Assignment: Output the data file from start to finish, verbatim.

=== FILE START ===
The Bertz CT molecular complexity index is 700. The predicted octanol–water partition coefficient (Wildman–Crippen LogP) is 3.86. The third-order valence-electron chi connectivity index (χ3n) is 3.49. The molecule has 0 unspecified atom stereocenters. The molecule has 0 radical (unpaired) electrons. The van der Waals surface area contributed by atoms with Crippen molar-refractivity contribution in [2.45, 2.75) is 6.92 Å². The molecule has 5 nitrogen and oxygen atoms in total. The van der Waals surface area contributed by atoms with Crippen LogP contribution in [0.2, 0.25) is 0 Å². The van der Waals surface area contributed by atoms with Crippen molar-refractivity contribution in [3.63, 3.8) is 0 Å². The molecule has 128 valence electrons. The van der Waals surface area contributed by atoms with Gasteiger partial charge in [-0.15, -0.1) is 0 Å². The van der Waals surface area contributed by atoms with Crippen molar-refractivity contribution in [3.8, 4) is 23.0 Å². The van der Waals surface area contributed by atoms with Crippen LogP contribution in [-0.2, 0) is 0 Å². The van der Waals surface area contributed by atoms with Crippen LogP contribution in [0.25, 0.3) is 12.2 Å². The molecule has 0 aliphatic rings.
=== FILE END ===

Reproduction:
The Bertz CT molecular complexity index is 700. The predicted octanol–water partition coefficient (Wildman–Crippen LogP) is 3.86. The third-order valence-electron chi connectivity index (χ3n) is 3.49. The molecule has 0 unspecified atom stereocenters. The molecule has 0 radical (unpaired) electrons. The van der Waals surface area contributed by atoms with Crippen molar-refractivity contribution in [2.45, 2.75) is 6.92 Å². The molecule has 5 nitrogen and oxygen atoms in total. The van der Waals surface area contributed by atoms with Crippen LogP contribution in [0.2, 0.25) is 0 Å². The van der Waals surface area contributed by atoms with Crippen molar-refractivity contribution in [3.63, 3.8) is 0 Å². The molecule has 128 valence electrons. The van der Waals surface area contributed by atoms with Gasteiger partial charge in [-0.15, -0.1) is 0 Å². The van der Waals surface area contributed by atoms with Crippen molar-refractivity contribution in [3.8, 4) is 23.0 Å². The van der Waals surface area contributed by atoms with Crippen LogP contribution in [-0.2, 0) is 0 Å². The van der Waals surface area contributed by atoms with Crippen LogP contribution in [0.25, 0.3) is 12.2 Å². The molecule has 0 aliphatic rings.